Unheroic Conduct: The Rise of Heterosexuality and the Invention of the Jewish Man

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University of California Press, Jun 13, 1997 - Social Science - 433 pages
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In a book that will both enlighten and provoke, Daniel Boyarin offers an alternative to the prevailing Euroamerican warrior/patriarch model of masculinity and recovers the Jewish ideal of the gentle, receptive male. The Western notion of the aggressive, sexually dominant male and the passive female reaches back through Freud to Roman times, but as Boyarin makes clear, such gender roles are not universal. Analyzing ancient and modern texts, he reveals early rabbis—studious, family-oriented—as exemplars of manhood and the prime objects of female desire in traditional Jewish society.

Challenging those who view the "feminized Jew" as a pathological product of the Diaspora or a figment of anti-Semitic imagination, Boyarin argues that the Diaspora produced valuable alternatives to the dominant cultures' overriding gender norms. He finds the origins of the rabbinic model of masculinity in the Talmud, and though unrelentingly critical of rabbinic society's oppressive aspects, he shows how it could provide greater happiness for women than the passive gentility required by bourgeois European standards.

Boyarin also analyzes the self-transformation of three iconic Viennese modern Jews: Sigmund Freud, the father of psychoanalysis; Theodor Herzl, the founder of Zionism; and Bertha Pappenheim (Anna O.), the first psychoanalytic patient and founder of Jewish feminism in Germany. Pappenheim is Boyarin's hero: it is she who provides him with a model for a militant feminist, anti-homophobic transformation of Orthodox Jewish society today.

Like his groundbreaking Carnal Israel, this book is talmudic scholarship in a whole new light, with a vitality that will command attention from readers in feminist studies, history of sexuality, Jewish culture, and the history of psychoanalysis.

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User Review  - Bidwell-Glaze - LibraryThing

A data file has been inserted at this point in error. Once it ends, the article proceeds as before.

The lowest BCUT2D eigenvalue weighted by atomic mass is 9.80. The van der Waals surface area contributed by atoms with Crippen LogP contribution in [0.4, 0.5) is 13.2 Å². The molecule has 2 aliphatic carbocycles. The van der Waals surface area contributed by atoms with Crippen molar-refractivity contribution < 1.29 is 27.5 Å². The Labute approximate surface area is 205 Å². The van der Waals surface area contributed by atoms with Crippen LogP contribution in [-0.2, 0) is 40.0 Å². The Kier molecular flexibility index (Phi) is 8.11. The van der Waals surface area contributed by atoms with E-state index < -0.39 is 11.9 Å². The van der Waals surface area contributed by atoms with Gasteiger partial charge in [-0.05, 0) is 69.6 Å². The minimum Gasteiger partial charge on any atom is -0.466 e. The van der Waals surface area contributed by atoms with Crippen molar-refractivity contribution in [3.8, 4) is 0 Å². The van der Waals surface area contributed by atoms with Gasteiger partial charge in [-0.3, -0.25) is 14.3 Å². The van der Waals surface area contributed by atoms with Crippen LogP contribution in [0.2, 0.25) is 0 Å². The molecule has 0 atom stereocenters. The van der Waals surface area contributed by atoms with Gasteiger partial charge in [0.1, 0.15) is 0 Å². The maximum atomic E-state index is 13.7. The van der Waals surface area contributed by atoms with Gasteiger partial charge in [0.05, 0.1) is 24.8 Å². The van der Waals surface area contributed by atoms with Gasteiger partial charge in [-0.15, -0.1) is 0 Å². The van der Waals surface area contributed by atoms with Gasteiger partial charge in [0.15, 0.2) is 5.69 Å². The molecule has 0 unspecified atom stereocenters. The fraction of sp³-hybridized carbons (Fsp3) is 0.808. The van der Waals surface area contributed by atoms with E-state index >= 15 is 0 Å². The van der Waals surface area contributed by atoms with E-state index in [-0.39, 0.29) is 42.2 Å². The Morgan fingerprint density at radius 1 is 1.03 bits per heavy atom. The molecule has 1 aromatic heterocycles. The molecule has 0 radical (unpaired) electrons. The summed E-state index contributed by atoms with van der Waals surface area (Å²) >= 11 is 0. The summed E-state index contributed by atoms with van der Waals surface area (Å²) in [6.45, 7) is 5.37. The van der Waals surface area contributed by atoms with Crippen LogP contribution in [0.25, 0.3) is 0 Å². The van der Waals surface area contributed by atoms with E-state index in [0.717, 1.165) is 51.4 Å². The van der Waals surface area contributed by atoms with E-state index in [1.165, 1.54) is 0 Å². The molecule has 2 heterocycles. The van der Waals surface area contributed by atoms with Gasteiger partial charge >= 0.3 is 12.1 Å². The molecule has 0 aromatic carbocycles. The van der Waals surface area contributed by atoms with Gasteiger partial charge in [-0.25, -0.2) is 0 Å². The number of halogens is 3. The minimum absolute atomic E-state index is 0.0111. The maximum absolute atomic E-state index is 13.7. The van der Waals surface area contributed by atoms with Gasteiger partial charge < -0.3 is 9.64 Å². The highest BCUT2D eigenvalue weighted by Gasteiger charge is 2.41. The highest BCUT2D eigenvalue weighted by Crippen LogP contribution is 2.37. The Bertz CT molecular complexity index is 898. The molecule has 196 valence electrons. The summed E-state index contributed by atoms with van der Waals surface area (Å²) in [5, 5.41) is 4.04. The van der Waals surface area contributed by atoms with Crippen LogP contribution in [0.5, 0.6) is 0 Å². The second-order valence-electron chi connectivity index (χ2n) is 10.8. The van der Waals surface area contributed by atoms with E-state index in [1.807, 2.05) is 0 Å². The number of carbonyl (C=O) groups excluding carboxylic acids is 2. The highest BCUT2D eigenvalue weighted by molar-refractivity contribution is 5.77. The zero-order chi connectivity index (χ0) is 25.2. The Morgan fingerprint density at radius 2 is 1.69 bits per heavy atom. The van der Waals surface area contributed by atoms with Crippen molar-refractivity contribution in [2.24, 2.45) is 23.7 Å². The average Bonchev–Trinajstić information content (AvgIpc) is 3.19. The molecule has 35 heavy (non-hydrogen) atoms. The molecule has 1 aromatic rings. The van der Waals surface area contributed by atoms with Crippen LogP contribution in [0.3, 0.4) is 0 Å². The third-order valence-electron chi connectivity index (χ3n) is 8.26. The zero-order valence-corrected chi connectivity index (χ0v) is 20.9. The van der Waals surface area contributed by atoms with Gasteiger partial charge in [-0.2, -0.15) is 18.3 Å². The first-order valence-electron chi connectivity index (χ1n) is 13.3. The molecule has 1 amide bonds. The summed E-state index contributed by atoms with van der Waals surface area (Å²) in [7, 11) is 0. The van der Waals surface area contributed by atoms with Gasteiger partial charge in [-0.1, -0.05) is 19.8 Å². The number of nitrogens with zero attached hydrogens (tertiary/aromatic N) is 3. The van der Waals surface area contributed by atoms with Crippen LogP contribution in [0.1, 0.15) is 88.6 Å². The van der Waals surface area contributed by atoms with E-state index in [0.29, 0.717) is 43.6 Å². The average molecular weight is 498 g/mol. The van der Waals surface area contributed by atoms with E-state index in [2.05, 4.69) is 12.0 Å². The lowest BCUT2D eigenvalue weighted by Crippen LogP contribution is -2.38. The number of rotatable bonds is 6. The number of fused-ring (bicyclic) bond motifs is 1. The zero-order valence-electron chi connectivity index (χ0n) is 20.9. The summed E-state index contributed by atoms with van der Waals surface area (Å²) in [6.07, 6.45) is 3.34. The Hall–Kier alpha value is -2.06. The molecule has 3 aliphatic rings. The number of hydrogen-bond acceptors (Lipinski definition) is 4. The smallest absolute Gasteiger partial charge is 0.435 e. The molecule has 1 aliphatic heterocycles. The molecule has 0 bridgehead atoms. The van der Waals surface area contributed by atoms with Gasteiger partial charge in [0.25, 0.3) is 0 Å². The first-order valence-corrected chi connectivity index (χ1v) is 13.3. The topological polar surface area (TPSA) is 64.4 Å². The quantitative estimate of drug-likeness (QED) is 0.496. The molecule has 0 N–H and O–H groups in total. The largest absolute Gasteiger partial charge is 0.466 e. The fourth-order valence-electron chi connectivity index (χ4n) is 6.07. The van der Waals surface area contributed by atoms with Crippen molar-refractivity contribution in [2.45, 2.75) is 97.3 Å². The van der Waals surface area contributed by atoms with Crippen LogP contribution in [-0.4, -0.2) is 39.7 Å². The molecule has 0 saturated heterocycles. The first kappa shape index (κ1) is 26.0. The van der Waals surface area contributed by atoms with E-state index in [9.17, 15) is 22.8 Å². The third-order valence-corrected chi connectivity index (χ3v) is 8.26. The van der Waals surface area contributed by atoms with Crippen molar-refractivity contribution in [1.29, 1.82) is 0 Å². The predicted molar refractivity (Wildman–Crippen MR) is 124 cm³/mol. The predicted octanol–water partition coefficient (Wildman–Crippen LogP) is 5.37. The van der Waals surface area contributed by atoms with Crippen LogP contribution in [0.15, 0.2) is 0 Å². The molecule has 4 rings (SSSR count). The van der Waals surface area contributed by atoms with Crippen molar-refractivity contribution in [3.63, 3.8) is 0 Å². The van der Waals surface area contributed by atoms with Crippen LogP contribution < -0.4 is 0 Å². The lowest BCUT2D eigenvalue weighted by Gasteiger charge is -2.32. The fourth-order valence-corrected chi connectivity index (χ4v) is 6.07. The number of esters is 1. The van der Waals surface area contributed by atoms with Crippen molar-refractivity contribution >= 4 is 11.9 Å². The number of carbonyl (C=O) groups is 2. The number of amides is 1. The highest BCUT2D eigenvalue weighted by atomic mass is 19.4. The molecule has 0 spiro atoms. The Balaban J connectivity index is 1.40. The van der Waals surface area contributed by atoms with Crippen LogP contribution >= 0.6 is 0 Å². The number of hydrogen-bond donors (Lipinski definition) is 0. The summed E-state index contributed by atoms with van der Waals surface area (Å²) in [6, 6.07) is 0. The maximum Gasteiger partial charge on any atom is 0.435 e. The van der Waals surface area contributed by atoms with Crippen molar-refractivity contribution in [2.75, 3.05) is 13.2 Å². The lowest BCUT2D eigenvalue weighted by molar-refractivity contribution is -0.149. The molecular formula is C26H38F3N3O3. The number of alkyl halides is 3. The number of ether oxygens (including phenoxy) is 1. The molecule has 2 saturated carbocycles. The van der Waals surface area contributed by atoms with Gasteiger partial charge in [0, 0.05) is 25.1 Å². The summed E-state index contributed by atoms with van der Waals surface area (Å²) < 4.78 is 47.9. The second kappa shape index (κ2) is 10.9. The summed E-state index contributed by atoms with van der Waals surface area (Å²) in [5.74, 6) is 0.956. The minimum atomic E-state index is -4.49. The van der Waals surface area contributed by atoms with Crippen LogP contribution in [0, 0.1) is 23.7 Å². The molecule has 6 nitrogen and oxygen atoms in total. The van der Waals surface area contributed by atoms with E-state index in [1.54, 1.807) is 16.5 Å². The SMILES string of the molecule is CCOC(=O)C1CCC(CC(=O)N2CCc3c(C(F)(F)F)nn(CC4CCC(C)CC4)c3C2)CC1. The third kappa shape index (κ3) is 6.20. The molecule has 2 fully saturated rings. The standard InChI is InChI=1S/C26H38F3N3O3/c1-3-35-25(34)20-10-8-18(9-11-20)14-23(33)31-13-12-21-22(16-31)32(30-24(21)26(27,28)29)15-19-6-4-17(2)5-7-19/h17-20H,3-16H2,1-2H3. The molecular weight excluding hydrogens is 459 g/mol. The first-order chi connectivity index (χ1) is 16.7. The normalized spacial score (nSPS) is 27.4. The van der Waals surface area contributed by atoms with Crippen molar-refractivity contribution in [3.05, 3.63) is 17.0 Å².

Unheroic Conduct: The Rise of Heterosexuality and the Invention of the Jewish Man by Daniel Boyarin is uneven at best. The best parts are very, very good, but there are a number of places where it is ... Read full review

Unheroic conduct: the rise of heterosexuality and the invention of the Jewish man

User Review  - Not Available - Book Verdict

Boyarin (Talmudic culture, Berkeley) argues that modern Jewish culture has assimilated the macho male ethos of Western civilization. The result is the creation of the "muscle Jew," which divorces ... Read full review


Men Who Roam with the Sheep Diaspora and the Image of the Jewish Man
Goyim Naches Or the Mentsh and the Jewish Critique of Romance
Jewish Masochism On Penises and Politics Power and Pain
Rabbis and Their Pals Rabbinic Homosociality and the Lives of Women
Femminization and Its Discontents Torah Study as a System for the Domination of Women
The Rise of Heterosexuality and the Invention of the Modern Jew
Freuds Baby Fliesss Maybe Or Male Hysteria Homophobia and the Invention of the Jewish Man
You May Not Tell the Boys The Diaspora Polictis of a Bitextual Jew
The Colonial Drag Zionism Gender and Mimicry
Retelling the Story of O Or Bertha Papenheim My Hero
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About the author (1997)

Daniel Boyarin is Taubman Professor of Talmudic Culture at the University of California, Berkeley, and author of Carnal Israel: Reading Sex in Talmudic Culture (California, 1993) and A Radical Jew: Paul and the Politics of Identity (California, 1994). Chapter 5 of Unheroic Conduct, "Freud's Baby, Fliess's Maybe; Or, Male Hysteria, Homophobia, and the Invention of the Jewish Man," received the Crompton-Noll Award of the Modern Language Association Gay and Lesbian Caucus.

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